A year ago, after three games, the Raiders had only one victory to show for their efforts, had been beaten very soundly in their first two games, and would go on to win only three more games for the entire season.
This season, under Brunner, who was elevated to head coach two weeks after the resignation of his predecessor, Mo Dixon, the Raiders have rebounded to not only a 3-0 mark, but to a No. 8 ranking among the elite in Class AAAAAAA football.
To be sure, the fact that 17 starters returned from last season’s edition of Raider football has had something to do with the turnaround. Nothing like experience to be sure.
But Brunner, who had been at Walton since 2014 and served as the defensive line coach and special teams coordinator on the 2016 staff, believes that the program’s “Core Values,” as he called them, have been most instrumental in the reversal of Raiders’ gridiron fortunes.
Brunner only mentioned two of those values: No. 1, “Project Energy,” and the last: “Find A Way,” which played integral roles in a season-opening 31-28 win over North Gwinnett, followed by a 42-35 victory over Brookwood, which had thumped Walton a year ago 40-13, demonstrating once again that something special has transpired in the program literally almost overnight, if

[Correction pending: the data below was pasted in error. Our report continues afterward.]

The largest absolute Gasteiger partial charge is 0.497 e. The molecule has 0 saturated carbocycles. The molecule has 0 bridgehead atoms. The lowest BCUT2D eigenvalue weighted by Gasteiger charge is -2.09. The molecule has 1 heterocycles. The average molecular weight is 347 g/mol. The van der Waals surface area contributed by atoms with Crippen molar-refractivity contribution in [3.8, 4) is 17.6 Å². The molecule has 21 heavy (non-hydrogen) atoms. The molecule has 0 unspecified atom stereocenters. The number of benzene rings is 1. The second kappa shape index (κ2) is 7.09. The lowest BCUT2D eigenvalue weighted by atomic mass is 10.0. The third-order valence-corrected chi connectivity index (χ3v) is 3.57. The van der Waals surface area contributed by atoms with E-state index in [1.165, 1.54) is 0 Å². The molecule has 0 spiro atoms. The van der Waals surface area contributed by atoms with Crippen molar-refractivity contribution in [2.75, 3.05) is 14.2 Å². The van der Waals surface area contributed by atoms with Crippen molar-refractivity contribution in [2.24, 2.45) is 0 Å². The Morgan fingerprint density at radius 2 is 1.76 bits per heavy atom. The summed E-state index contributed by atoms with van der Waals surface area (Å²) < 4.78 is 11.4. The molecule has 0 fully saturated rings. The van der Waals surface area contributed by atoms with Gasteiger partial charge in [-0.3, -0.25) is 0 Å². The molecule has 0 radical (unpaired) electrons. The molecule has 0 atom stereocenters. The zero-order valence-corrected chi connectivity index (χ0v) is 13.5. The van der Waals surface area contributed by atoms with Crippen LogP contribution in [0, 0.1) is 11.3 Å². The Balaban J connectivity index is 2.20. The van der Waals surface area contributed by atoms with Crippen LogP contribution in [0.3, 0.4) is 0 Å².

“The first two games were huge,” Brunner noted. “The kids never got down. They continued to believe in one another and to believe in their coaches.”
The 33-year-old Brunner, a 2002 graduate of Roswell High School, was a four-year starter as a defensive lineman at Rhodes College in Memphis, TN, began his coaching career at LaGrange College, in that program’s inaugural year in Division III, before spending one year as special teams coach and defensive coordinator at Centennial, and the next five years at his alma mater, Roswell, as defensive line coach and defensive coordinator.
Brunner hopes to have as much positive influence on the lives of his student-athletes as the men who coached him at Roswell: Tim McFarlin and two Hall of Fame coaches at that school, Ray Manus and Pete Poulos, he made that saliently evident.
“I’m trying to cultivate young men of character, who believe in hard work and who will succeed in every endeavor in life,” Brunner said, adding, “from football on Friday night to being successful in life, which goes back to the men that influenced me and helped me get my education, and have made it possible for me to do what I’m doing now: working with young men.”
Married for six years, his wife, Angela, is the head lacrosse coach at Lassiter. The couple has two children, Daniel Charles, age 4, who is called “DC,” and a daughter, Charleston Grace, 3.
(Courtesy of Tony McIntyre, All American Specialties)